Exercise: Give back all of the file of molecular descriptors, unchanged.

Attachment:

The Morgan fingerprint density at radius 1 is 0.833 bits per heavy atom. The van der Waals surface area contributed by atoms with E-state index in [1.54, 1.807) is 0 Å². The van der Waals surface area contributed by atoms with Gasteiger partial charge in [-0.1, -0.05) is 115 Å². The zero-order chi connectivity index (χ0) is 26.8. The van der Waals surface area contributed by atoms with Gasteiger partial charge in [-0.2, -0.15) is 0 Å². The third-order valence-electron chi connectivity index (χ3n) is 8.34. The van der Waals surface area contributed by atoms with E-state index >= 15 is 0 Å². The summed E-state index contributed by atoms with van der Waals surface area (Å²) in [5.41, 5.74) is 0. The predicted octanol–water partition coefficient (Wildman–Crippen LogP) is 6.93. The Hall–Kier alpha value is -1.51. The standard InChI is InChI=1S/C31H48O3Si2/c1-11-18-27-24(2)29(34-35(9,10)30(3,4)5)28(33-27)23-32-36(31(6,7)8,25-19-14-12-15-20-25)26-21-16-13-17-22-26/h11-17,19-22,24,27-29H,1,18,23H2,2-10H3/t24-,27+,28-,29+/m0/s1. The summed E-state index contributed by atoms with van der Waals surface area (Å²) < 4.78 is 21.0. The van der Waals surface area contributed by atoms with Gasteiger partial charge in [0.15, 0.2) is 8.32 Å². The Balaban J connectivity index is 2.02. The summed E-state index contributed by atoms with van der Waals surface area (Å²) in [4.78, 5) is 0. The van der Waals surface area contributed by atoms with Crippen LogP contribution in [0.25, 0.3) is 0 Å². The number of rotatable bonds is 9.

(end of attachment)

The Morgan fingerprint density at radius 1 is 0.833 bits per heavy atom. The van der Waals surface area contributed by atoms with E-state index in [1.54, 1.807) is 0 Å². The van der Waals surface area contributed by atoms with Gasteiger partial charge in [-0.1, -0.05) is 115 Å². The zero-order chi connectivity index (χ0) is 26.8. The van der Waals surface area contributed by atoms with Gasteiger partial charge in [-0.2, -0.15) is 0 Å². The third-order valence-electron chi connectivity index (χ3n) is 8.34. The van der Waals surface area contributed by atoms with E-state index >= 15 is 0 Å². The summed E-state index contributed by atoms with van der Waals surface area (Å²) in [5.41, 5.74) is 0. The predicted octanol–water partition coefficient (Wildman–Crippen LogP) is 6.93. The Hall–Kier alpha value is -1.51. The standard InChI is InChI=1S/C31H48O3Si2/c1-11-18-27-24(2)29(34-35(9,10)30(3,4)5)28(33-27)23-32-36(31(6,7)8,25-19-14-12-15-20-25)26-21-16-13-17-22-26/h11-17,19-22,24,27-29H,1,18,23H2,2-10H3/t24-,27+,28-,29+/m0/s1. The summed E-state index contributed by atoms with van der Waals surface area (Å²) < 4.78 is 21.0. The van der Waals surface area contributed by atoms with Gasteiger partial charge in [0.15, 0.2) is 8.32 Å². The Balaban J connectivity index is 2.02. The summed E-state index contributed by atoms with van der Waals surface area (Å²) in [4.78, 5) is 0. The van der Waals surface area contributed by atoms with Crippen LogP contribution in [0.25, 0.3) is 0 Å². The number of rotatable bonds is 9.